Could coffee drinkers finally getting some good news about coffee prices? It appears so, at least if you drink Maxwell House. link All of those recent price hikes? They’re working, at least for shareholders (according to the video embedded in the article).

    Starbucks’ Howard Schultz is urging CEOs of American corporations to stop all political campaign donations until Congress starts compromising and coming up with forward-thinking, long-term solutions to our nation’s economic problems.  link [Note how the content of the article was molded to fit the WSJ’s political viewpoint. The CEO quoted in the article was not even a part of Schultz’ group and he was only quoted as concerned with cutting spending.]

    I know it’s bad form to answer a question with a question, but the answer to this headline should be, “Will anyone care?” link According to the author, DD’s “pastries and coffee are craved by a large portion of the western United States.”  Really? How many DDs are there in Portland?

    And with that, I’m out…


    Save it for later

    My grandmother was a saver.

    When I was growing up, my grandmother, like many of her era, was well-known for saving things. She grew up during the Depression and World War II, and those times left a pretty strong impression on her. Having gone through some pretty lean times, small possessions became more valuable, and Grandma didn’t like to throw anything away, even when she could afford to. She saved greeting cards, paper clips, rubber bands, canisters, cardboard boxes, jars—lots of small items that in today’s throwaway culture we might not think about saving. Some of the stuff she ended up using. The rest of it—well, that’s what the cellar was for.

    I’m sure that the Recession has left a considerable impression on many in our country, though probably not quite to the same degree (yet). We still seem to throw away a lot of stuff,  though it does appear that we are holding on longer to our more expensive possessions (e.g., cars).

    If one result of the economic turmoil is that we end up buying fewer things and appreciating them more, that would be a good thing. Industry might not agree, but it already produces more stuff than we can buy and keeps trying to sell more to us—on credit.

    All that to say, today when I was walking downtown, I saw this and it reminded me of my grandmother. Someone had the idea to make a dress out of used coffee filters. It is an example of saving that even Grandma never would have considered.

    The preferred gown for the CoffeeFest Saturday night afterparty

    Whether you are a saver or not, I think you can appreciate the effort it took to make the dress. By my estimation, there are about 500 coffee filters in the dress. It was sewn to raise awareness (it worked!) about what happens to all of the coffee filters that are used in this town every day. You can read the description for yourself (click to enlarge).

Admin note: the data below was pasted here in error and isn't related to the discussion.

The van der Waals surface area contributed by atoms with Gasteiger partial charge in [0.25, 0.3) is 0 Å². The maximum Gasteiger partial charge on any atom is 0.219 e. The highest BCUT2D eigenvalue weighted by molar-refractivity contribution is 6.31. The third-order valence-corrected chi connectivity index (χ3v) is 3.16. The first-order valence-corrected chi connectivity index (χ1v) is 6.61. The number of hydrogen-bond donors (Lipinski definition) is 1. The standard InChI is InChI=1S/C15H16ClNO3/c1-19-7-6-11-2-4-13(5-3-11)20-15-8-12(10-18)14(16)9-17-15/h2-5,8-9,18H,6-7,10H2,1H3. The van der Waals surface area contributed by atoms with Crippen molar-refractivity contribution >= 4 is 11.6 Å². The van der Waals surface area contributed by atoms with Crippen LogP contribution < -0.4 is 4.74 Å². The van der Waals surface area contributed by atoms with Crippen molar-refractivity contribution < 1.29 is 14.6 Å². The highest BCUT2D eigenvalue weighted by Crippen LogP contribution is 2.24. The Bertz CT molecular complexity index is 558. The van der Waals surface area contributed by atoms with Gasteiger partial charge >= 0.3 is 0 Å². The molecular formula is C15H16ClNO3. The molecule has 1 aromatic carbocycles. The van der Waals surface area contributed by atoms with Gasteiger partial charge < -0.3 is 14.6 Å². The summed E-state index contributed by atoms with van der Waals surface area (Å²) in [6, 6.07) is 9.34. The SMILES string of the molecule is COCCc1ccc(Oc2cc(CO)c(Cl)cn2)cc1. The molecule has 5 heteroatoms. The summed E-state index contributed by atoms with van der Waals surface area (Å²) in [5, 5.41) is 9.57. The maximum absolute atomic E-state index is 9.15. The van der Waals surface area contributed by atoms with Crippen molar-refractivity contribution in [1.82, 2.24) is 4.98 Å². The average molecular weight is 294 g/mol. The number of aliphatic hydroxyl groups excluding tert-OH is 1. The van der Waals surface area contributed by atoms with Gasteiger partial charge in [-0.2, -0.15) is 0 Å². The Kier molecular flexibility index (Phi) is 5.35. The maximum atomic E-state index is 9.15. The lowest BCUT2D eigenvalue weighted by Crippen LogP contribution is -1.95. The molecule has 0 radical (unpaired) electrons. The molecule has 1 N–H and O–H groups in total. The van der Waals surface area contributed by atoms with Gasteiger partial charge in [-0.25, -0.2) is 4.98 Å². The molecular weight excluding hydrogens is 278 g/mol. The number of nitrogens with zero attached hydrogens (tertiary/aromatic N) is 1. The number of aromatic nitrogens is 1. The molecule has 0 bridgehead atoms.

I’m not suggesting that you start saving your coffee filters to turn them into retro chic clothes (the compost idea sounds like a better use to me—easier, at least), but it might be a good idea to think about what you’re buying beforehand so you don’t just end up throwing a bunch of stuff away.

    Or saving it, if you’re like my grandmother. 


    Buildings of Grandeur

    The airport terminal at San Francisco is gargantuan. Walking into the terminal check-in area, you are immediately struck by how much space is all around you. It feels like you are up in the sky. You feel insignificant. It is simply nearly impossible to see from one end to the other. It is like walking into an old, majestic field house that hosted the basketball team at your alma mater (or the indoor track team, if you went to WSU). Your eyes are drawn upward toward the ceiling, where light gray massive steel girders, hoisted on massive round white cement pillars float lazily overhead. On one side, the windows reach all the way up to the ceiling giving the terminal an open airy feel that contrasts with the massive structure surrounding you.

    If PDX claims to be an international airport, SFO actually feels like one. Apart from its sheer size, the diversity of the people traveling is much greater. From Sikhs to sheiks, every type of language, country and culture is on display. If you sit at a café for 15 minutes and watch people pass by, you will have no shortage of entertainment trying to guess where each person comes from. SFO is like a smaller version of the UN, except that the people get along better in SFO, if only because they have to in order to reach their destinations.